There is nothing more terrifying than a classroom full of bright-eyed, inquisitive kids. It’s amazing how life goes. I was asked be a speaker at St Patrick’s Primary & Nursery School, Mayobridge, as part of Safer Internet Day. As I’ve quite recently adopted the rather foolhardy approach of, ‘feel the fear and do it anyway’, I accepted with a “what the heck” attitude and then thought, “holy shit”. I’d interviewed the lovely teacher Mary, who’d asked me to take part, a while back for Family Life, a supplement I work on. However, I didn’t recognise her until I met her at school. We were actually classmates at grammar school together. It’s crazy how small the world is. I took the train to Newry, my homestead, with Sonny. I read over my notes, distracted by a sweet young girl who kept asking her parents if cats, dogs and sheep liked water. “I want to be a sheep!” she cried. Even in my petrified state, I stifled a giggle. As a journalist by profession, I covered my bases, doing as much research as I could, but I wasn’t prepared for actually delivering a 45-minute talk. I freaked myself out about the class being bored, or them throwing paper planes at me – or worse. (I wouldn’t have blamed them). As I nervously approached the school, doing my best to at least look the part in my new check trousers and (thank you ASOS) and trusty white blouse with black bow, I actually felt weak at the knees. I don’t even think I was as nervous on my wedding day. I plastered on a smile and had a quick chat with Mary, while Sonny settled in in the staff room with mum and dad. I was led to the classroom and suddenly, I had 34 pairs of eyes on me, boys and girls all curious about how I was going to entertain them before they could make their escape. It was now or never. I spoke in as loud and as confident a voice as I could muster and started talking about the internet, social media, blogging and how you can have a positive impact online, sticking as close to my carefully worded script as I could.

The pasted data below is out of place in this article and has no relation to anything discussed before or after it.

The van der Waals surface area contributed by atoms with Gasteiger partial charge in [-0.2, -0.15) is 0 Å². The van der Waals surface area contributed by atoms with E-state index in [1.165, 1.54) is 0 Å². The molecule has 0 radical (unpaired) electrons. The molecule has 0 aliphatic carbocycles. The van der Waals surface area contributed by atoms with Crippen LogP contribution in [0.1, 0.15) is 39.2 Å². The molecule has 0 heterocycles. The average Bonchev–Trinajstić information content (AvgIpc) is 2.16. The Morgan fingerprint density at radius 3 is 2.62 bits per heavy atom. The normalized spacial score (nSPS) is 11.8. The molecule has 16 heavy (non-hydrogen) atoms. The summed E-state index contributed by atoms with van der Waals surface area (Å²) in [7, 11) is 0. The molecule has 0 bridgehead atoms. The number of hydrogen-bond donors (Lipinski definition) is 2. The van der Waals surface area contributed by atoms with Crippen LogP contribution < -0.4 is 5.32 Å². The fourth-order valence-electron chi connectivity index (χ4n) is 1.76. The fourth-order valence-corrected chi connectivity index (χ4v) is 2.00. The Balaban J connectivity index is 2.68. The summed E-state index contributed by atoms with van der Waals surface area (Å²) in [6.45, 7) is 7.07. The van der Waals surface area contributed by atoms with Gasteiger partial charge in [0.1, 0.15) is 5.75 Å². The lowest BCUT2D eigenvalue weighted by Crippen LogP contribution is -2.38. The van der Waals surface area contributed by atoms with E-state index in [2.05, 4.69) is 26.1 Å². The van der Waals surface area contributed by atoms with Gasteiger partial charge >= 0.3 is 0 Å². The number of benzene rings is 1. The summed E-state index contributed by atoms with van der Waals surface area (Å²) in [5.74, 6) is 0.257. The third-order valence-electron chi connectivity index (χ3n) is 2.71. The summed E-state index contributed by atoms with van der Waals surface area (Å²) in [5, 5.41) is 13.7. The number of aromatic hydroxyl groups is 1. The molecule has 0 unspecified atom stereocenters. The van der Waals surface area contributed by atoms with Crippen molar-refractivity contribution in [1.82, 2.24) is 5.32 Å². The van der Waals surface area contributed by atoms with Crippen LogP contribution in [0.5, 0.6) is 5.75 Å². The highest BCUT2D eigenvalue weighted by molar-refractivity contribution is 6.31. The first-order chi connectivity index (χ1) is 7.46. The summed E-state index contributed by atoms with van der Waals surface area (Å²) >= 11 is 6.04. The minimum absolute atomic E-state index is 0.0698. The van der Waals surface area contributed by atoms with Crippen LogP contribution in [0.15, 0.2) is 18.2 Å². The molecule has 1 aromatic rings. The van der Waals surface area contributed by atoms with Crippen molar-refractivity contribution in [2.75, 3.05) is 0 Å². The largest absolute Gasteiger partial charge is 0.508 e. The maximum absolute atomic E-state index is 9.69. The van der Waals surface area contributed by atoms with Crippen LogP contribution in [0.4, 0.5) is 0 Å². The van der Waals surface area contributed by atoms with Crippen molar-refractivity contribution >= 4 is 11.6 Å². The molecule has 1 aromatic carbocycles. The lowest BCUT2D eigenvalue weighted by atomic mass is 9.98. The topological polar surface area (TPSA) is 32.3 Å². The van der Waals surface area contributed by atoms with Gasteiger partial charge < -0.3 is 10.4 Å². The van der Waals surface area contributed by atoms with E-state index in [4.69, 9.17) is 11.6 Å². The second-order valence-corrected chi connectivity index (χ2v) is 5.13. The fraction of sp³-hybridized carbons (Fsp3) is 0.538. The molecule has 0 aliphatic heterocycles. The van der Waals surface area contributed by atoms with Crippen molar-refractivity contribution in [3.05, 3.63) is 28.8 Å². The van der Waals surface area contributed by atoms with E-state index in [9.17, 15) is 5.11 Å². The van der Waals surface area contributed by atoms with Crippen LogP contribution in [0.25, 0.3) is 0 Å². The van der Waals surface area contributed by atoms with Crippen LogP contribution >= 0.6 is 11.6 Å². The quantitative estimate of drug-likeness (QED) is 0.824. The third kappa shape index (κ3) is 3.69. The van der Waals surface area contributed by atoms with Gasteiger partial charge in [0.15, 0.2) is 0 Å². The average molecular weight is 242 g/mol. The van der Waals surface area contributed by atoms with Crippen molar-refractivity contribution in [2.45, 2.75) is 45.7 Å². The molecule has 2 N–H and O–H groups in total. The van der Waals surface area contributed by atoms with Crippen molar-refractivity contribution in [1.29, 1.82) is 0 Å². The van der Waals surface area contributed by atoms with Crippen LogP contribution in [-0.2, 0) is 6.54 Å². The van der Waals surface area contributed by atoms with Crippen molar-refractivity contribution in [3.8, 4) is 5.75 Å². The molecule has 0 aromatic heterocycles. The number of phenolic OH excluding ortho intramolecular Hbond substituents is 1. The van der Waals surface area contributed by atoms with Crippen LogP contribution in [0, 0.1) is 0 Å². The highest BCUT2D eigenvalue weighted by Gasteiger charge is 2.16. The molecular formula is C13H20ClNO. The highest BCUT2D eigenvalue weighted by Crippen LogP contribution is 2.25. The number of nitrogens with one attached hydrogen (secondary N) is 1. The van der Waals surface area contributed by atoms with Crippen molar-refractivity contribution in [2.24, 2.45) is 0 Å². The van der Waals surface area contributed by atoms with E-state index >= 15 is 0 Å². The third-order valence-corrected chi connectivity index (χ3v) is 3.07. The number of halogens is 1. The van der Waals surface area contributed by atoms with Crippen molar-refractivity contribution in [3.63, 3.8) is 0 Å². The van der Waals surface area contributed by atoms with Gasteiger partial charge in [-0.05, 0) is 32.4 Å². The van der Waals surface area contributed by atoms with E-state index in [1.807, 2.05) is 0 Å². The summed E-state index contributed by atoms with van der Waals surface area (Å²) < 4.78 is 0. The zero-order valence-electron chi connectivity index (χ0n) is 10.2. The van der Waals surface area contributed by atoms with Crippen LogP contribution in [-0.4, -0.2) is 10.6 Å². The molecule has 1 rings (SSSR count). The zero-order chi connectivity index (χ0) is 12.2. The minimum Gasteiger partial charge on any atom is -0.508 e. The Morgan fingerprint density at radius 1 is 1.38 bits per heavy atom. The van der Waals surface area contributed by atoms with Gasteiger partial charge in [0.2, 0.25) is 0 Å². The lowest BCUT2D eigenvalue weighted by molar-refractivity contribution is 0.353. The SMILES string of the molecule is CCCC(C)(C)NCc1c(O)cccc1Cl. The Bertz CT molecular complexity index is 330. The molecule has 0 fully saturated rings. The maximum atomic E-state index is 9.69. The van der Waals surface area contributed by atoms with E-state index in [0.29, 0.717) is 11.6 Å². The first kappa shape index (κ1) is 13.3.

After a few minutes, I felt a bit more at ease. Luckily, the table closest to me was full of bright, interested faces, asking lots of questions. I had organised plenty of activities so I wouldn’t be talking at them and putting them to sleep (and it was the last talk before home-time). As with every classroom I expect, there were some bright sparks and cheeky monkeys. My task, ‘draw the internet’ got a few pretty amusing responses. The funniest was when I asked the different groups to compose a tweet. One, I can’t repeat, but I think I went scarlet. Another was, “My cat is as old as Donald Trump.” The classroom assistant did a brilliant job keeping the classroom under control (things were getting a bit rowdy at times), probably down to the fact that I’m too nice (or so I was told), they even got a stern talking to, but overall, I was glad that they were so full of questions. The 45 minutes flew by. In fact, I didn’t even cover everything I wanted to say. But, you could say I was saved by the bell at 3pm. I don’t know who was more relieved, them or me, but I was really proud of myself for throwing myself in the deep end. I wasn’t completely unequipped for such an event though, at school I did public speaking and did verse speaking at the feis. But, I’m definitely a bit rusty as I approach my 40th year. Still, I was delighted to be invited back for teaching practice! If I had to do things over, I think training to become a teaching would be an awesome job. I love the idea of moulding young minds.
I really glad I pushed myself to do the talk. I believe every situation opens doors, and if I can survive a classroom of children, I can survive just about any situation, right? Unless that situation is meeting Ryan Gosling or Henry Cavill and then I’m just going to melt into a huge puddle. But enough about fantasies, the biggest lesson I’ve learned is that if you take a leap, you’ll always feel better. Even if you land on your face.
As for Sonny, his favourite pastime is screeching at the top of his lungs, splattering food all over himself and the floor with his spoon and getting incredibly frustrated when he’s on his belly, flailing his arms and legs expecting to move. It’s pretty hilarious though. I can’t believe that one day, my little man will trotting off to school with his bag on his back. I know that will be incredibly hard for me as a mum, to see him begin his journey in this thing we call life. You can learn much from children though, and we should all take a more child-like approach to life… and never stop learning.